This was taken from Remington's page

Clearly, steel is the best non-toxic substitute for "traditional" lead shot.  However, steel shot is both harder and lighter than lead shot, two important factors which you must account for in order to maximize your shooting success.  The key differences relate to:

Shot size and the number of pellets per load
Initial velocity and retained energy
   (the energy values at specific yardages)
Pattern performance downrange
Shot string characteristics

The easy-to-understand charts and graphs that follow will help explain these differences so you can capitalize on them and improve your shooting results.


The chart to the right shows the comparisons between lead and steel shot (grouping "like" loads, with the steel pellets being two shot sizes larger than the lead pellet).

The chart compares velocity three feet from the muzzle, as well as retained per-pellet energy downrange.  Note that by using a larger steel shot size, comparable velocity and retained energy at desired yardages are maintained.  By carefully studying this chart, you can compare the retained energy for steel and lead shot of the same size (e.g., Steel 2 vs. Lead 2), and prove to yourself why a larger steel shot size must be used to yield similar retained-energy values.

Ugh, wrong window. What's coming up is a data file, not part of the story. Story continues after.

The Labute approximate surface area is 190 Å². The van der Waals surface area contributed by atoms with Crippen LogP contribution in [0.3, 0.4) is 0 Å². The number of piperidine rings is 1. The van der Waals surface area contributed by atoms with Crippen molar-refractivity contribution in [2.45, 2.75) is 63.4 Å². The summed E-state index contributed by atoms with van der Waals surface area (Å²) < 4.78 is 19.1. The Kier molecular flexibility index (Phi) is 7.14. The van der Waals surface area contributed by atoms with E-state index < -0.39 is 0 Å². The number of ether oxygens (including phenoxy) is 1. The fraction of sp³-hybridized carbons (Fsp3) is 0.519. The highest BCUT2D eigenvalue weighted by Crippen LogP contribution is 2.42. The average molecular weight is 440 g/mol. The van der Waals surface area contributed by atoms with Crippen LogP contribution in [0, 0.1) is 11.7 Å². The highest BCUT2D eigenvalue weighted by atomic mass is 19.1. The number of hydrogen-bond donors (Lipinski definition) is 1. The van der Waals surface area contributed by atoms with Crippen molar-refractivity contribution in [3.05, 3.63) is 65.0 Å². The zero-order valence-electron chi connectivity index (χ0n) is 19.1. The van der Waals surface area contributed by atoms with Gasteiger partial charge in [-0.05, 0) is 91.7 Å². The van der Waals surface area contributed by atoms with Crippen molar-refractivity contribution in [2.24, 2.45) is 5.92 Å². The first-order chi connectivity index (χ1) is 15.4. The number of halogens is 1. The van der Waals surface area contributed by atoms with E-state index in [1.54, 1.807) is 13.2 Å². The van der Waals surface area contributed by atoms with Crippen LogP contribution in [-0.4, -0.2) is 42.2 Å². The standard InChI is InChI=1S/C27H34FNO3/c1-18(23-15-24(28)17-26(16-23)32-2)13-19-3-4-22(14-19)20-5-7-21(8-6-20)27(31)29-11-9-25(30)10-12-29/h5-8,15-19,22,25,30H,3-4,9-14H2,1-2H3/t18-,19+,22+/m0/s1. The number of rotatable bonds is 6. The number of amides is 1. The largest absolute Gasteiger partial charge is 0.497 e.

Comparing "like volume" loads, with the steel shot being two shot sizes larger than the lead shot, note that since the steel shot is larger, there are less pellets in each shell.  However, since the steel shot is much harder, it stays round, and flies truer to the target.  At 40 yards, a higher percentage of steel pellets will be on target (within a 30" circle) than lead loads.  At 60 yards, steel shot not only yields higher pattern percentages, but more actual pellets on target as well.



Lead shot, which is easily deformed upon firing, develops a relatively long, large-diameter shot string.  Steel shot, because it is three times harder than lead, stays round, and develops a shot string that is 50-60% shorter and 60-70% narrower than lead.  Or, looking at it another way, steel provides a much more precise "hitting zone" than you'd get with lead shot.   We recommend that you practice shooting with steel shot so you can get used to its compact, hard-hitting "sweet spot" before hunting season.